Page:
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Date of Award

Spring 2005

Document Type

Thesis - Open Access

Degree Name

Master of Science in Human Factors & Systems

Department

Human Factors and Systems

Committee Chair

Dahai Liu, Ph.D.

Committee Member

Beth Blickensderfer, Ph.D.

Committee Member

Dan Macchiarella, Ph.D.

Abstract

The military intends to increase the number of UAVs in service while at the same time reducing the number of operators (Dixon, Wickens & Chang; 2004). To meet this demand, many of the current UAV operator functions will need to be automated. How automation is applied to modern systems is not fixed. Levels of automation exist along a continuum from fully manual to fully automatic. Two proposed levels of automation for future UAV systems are Management by Consent (MBC), where the operator selects the task to be executed, and Management by Exception (MBE), where the computer selects the task to be executed are. The optimum operator-to-vehicle ratio for future UAV systems is not yet known. It is expected that the optimum operator-to-vehicle ratio will vary with the level of automation applied to the system. Future systems may require the use of adaptive automation to ensure maximum human-machine performance across varying operator-to-vehicle ratios. This study aims to help determine what levels of automation are most appropriate for different operator-to-vehicle ratios and how adaptive automation should be applied in future UAV systems.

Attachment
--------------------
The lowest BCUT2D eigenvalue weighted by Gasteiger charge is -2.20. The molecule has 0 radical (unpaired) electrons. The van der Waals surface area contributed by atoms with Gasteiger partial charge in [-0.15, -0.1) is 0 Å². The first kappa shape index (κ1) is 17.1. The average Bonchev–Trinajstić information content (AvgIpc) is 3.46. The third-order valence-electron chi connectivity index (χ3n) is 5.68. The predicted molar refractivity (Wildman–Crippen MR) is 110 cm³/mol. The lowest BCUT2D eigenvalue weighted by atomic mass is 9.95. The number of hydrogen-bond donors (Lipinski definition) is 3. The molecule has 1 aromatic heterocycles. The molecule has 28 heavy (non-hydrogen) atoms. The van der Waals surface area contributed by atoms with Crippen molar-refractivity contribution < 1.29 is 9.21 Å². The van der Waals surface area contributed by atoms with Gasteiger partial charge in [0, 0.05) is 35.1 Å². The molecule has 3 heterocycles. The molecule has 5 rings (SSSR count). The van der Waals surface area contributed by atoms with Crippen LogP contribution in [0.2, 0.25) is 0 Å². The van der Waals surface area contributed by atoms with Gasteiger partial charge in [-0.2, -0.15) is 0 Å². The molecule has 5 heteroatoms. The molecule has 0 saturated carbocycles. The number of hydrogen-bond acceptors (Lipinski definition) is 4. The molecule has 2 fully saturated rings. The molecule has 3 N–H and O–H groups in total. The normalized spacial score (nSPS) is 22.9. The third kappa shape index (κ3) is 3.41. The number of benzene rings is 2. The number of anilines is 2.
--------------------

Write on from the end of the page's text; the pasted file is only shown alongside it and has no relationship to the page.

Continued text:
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Ergonomics Commons

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